As for making trade-offs, that doesn’t mean all is lost. It simply means we’ll need to work a little harder to find a way to get there. The goal is to determine what parents can afford without risking their financial success.

That often leads to my third question. “Does it have to be this school?”

Many parents encourage their kids to set their sights on top-tier schools. That’s understandable since graduates of these schools tend to be successful. 

But all good schools have their fair share of successful alumni. So I try to help parents weigh the cost of the very top schools against the value of the education their child will receive. If we’re trying to find an affordable solution, sometimes it makes sense to consider a highly-rated school that offers more financial assistance.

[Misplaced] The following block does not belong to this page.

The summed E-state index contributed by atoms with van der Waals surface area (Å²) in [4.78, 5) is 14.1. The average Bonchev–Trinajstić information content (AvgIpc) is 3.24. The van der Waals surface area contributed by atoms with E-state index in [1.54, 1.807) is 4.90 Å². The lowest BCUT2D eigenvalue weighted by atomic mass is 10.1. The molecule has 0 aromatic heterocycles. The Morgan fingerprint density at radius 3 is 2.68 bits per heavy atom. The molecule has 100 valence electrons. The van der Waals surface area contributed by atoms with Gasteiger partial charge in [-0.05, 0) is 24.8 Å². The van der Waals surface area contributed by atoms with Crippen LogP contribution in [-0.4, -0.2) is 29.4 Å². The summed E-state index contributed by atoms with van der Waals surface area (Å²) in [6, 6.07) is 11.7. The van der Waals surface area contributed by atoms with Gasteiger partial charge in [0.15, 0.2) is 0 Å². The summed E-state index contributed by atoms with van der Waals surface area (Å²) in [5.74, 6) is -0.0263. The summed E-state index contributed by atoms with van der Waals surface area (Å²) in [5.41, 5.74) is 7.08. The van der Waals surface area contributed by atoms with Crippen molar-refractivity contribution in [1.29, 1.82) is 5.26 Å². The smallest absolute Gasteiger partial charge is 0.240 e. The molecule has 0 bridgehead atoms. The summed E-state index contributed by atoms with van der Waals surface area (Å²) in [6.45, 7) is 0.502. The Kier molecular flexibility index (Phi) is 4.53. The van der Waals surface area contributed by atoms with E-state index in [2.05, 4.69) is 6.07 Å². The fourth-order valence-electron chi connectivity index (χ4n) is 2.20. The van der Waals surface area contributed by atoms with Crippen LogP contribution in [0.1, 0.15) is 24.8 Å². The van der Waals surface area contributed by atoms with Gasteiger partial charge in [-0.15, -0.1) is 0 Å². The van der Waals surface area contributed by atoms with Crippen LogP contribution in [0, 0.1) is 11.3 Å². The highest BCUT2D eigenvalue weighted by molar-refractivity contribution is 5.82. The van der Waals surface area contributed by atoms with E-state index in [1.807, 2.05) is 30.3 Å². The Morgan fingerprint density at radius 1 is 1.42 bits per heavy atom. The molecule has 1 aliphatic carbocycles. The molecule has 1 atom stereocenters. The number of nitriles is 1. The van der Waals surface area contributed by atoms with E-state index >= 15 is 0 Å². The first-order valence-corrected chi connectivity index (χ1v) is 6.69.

Putting the pieces together

Once I’ve asked all my questions, I’ll have a pretty good idea of what everyone wants. By putting those preferences against the finances, I can see just how far we have to go.

I’ll start by helping set expectations based on what I learn from speaking with you. I’ll explain just how much college may cost, and how some schools offer more generous packages of financial aid than others. Then depending on the circumstances, I might ask, doesn’t it make sense for your child to attend a school that’s working just as hard to cover the cost as you are? This is especially important if we’re trying to narrow a big financial gap.

I prefer my clients always act in their financial interest, but if their hearts are set on a certain school we will work diligently to find a more manageable solution.